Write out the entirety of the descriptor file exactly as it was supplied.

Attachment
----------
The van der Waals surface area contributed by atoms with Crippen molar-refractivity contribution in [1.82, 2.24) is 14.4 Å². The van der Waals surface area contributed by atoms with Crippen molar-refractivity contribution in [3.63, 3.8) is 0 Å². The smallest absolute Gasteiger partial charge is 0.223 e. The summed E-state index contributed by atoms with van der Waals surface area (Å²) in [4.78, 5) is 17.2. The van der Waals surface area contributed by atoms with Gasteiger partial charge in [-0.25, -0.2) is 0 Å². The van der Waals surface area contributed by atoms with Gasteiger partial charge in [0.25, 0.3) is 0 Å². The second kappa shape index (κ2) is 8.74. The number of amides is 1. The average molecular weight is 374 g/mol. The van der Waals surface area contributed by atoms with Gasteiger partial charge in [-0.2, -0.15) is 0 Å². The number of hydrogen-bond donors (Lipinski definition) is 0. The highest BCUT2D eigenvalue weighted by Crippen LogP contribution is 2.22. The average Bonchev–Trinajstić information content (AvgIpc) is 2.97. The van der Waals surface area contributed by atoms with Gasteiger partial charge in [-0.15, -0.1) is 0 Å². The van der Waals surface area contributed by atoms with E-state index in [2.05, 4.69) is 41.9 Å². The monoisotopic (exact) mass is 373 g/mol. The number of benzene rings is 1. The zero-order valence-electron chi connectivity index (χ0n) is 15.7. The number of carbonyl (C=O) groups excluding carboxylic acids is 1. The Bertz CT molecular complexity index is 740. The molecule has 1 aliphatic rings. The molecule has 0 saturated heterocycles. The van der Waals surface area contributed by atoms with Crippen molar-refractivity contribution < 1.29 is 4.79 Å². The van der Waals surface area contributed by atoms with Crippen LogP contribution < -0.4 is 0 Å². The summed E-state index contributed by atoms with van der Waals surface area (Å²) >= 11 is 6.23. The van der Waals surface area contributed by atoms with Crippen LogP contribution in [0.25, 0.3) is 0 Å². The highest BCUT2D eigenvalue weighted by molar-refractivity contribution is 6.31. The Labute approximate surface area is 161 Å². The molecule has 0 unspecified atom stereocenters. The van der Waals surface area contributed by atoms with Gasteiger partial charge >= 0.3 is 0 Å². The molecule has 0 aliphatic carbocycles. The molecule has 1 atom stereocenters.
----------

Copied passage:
The van der Waals surface area contributed by atoms with Crippen molar-refractivity contribution in [1.82, 2.24) is 14.4 Å². The van der Waals surface area contributed by atoms with Crippen molar-refractivity contribution in [3.63, 3.8) is 0 Å². The smallest absolute Gasteiger partial charge is 0.223 e. The summed E-state index contributed by atoms with van der Waals surface area (Å²) in [4.78, 5) is 17.2. The van der Waals surface area contributed by atoms with Gasteiger partial charge in [-0.25, -0.2) is 0 Å². The van der Waals surface area contributed by atoms with Gasteiger partial charge in [0.25, 0.3) is 0 Å². The second kappa shape index (κ2) is 8.74. The number of amides is 1. The average molecular weight is 374 g/mol. The van der Waals surface area contributed by atoms with Gasteiger partial charge in [-0.2, -0.15) is 0 Å². The number of hydrogen-bond donors (Lipinski definition) is 0. The highest BCUT2D eigenvalue weighted by Crippen LogP contribution is 2.22. The average Bonchev–Trinajstić information content (AvgIpc) is 2.97. The van der Waals surface area contributed by atoms with Gasteiger partial charge in [-0.15, -0.1) is 0 Å². The van der Waals surface area contributed by atoms with E-state index in [2.05, 4.69) is 41.9 Å². The monoisotopic (exact) mass is 373 g/mol. The number of benzene rings is 1. The zero-order valence-electron chi connectivity index (χ0n) is 15.7. The number of carbonyl (C=O) groups excluding carboxylic acids is 1. The Bertz CT molecular complexity index is 740. The molecule has 1 aliphatic rings. The molecule has 0 saturated heterocycles. The van der Waals surface area contributed by atoms with Crippen molar-refractivity contribution < 1.29 is 4.79 Å². The van der Waals surface area contributed by atoms with Crippen LogP contribution < -0.4 is 0 Å². The summed E-state index contributed by atoms with van der Waals surface area (Å²) >= 11 is 6.23. The van der Waals surface area contributed by atoms with Crippen LogP contribution in [0.25, 0.3) is 0 Å². The highest BCUT2D eigenvalue weighted by molar-refractivity contribution is 6.31. The Labute approximate surface area is 161 Å². The molecule has 0 unspecified atom stereocenters. The van der Waals surface area contributed by atoms with Gasteiger partial charge >= 0.3 is 0 Å². The molecule has 0 aliphatic carbocycles. The molecule has 1 atom stereocenters.